Source: Bloomberg as of May 31, 2018.
US economy trumps all
The markets this year have faced a barrage of geopolitical risks: talk of trade wars; conflicts or tensions in the Middle East, North Korea and Iran; Italian politics and US presidential scandals. We even had the S&P 500 fall by more than 5% on two occasions within the same week after not having experienced more than a 2% drop in all of 2017. Yet, in spite of this, the UST 10YR notes continued to trudge upwards and hit a high of 3.11% (before recently falling). We believe that overriding the above-mentioned risks was the strength of the US economy and its implication for US inflation and further monetary tightening, along with the US Treasury dynamics which we discuss in the next section.
Figure 3 below shows the lagged evolution of underlying US inflation gauge (yellow line) and US core inflation on a twelve-month rolling basis. The underlying inflation gauge (UIG) is an indicator developed by the US Federal Reserve that takes into account goods and services prices as well as other aggregates usually correlated to future inflation, such a money supply, credit spreads, and equity valuations.
Figure 3. Underlying US inflation gauge (full data set lagged 18 months) vs Core US CPI yoy
Source: Bloomberg as of May 31, 2018.
In our last publication, we showed that core inflation was running around 1.8% y-o-y at the end of December. Since then, core inflation has risen to a rate that is now closer to 2.2% y-o-y; this move up is in line with the lagged UIG. Today, the UIG index sits north of 3% p.a.; this suggests that core inflation could accelerate to that level over the next eighteen months.
To market participants who have come to accept sub-2% inflation as the new norm, sustained inflation above 2% sounds unrealistic, much less 3%. However, there are a slew of factors that we believe will continue to put upward pressure on US inflation: (i) US unemployment level at 3.9%1; (ii) underemployment at levels close to or below the bottom in the two previous cycles; (iii) job openings (as measured by the JOLTS index) at all-time highs and the ratio of job seekers to job openings at all-time lows; and (iv) the US economy expected to grow above its potential for the next year or two on the back of the 2017 Tax Reform bill and additional spending bill passed in 2018.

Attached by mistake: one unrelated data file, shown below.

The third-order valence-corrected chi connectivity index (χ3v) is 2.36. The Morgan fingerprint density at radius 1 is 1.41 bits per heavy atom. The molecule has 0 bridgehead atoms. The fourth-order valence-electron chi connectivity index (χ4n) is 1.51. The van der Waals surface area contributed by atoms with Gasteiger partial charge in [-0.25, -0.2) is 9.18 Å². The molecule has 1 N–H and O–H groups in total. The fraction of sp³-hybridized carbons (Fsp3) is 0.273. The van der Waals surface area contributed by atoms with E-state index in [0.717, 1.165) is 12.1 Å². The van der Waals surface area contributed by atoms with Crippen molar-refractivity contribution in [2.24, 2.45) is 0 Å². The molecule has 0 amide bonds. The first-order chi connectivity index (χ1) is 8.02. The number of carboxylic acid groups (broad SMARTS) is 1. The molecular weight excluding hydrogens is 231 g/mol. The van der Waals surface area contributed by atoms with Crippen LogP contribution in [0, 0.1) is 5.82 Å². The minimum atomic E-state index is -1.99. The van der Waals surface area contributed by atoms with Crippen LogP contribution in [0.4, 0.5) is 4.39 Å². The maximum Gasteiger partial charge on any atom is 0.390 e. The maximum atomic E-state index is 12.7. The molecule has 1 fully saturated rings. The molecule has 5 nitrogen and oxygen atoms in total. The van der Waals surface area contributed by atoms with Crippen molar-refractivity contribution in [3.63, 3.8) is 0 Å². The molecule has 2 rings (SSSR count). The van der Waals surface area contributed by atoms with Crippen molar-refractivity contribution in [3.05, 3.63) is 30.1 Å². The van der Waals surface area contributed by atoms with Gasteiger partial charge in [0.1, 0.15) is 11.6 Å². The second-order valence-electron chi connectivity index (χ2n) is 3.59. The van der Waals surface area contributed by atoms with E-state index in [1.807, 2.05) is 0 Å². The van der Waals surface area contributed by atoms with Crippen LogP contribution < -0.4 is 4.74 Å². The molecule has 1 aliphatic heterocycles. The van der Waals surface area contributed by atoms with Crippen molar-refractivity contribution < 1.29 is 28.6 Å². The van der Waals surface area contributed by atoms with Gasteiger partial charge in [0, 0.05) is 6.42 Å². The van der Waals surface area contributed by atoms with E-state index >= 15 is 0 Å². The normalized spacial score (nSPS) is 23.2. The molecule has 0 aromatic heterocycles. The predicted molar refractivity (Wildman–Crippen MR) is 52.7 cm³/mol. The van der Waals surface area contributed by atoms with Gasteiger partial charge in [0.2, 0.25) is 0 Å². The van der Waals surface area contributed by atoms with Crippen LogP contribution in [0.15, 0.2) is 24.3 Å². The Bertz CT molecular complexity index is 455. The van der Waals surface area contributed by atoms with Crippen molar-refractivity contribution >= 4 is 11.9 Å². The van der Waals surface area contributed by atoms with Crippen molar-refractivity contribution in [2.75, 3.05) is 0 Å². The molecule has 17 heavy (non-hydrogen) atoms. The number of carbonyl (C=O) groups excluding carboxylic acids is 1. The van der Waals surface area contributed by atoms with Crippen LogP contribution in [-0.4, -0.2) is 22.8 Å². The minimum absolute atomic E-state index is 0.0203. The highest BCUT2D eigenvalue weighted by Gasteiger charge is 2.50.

UST issuance: you ain't seen nothing yet
We think the impact of inflation and employment trends on US monetary conditions will be further complicated by Treasury issuance dynamics. As shown in Figure 4 by the blue line, the net issuance of US T-bills since November 2017 has exceeded $400bn. While significant in size, this issuance has not added much duration (DV01) into the markets due to its short maturity profile. Yet it has been one of the main drivers of UST 10YR yields exceeding the 3% threshold.
The US Treasury will continue to issue throughout the year to fund the expected increase in the fiscal deficit stemming from the Dec 2017 Tax Reform bill. Because it front-loaded its issuance calendar with T-bills, issuance for the remainder of the year will be dominated by longer-maturity notes and bonds as shown by the yellow line in Figure 4. While the projected $300bn in net notes/bonds issuance for the remainder of the year will be less than the T-bill issuance YTD, the magnitude in DV01 terms will be 10-12 times higher.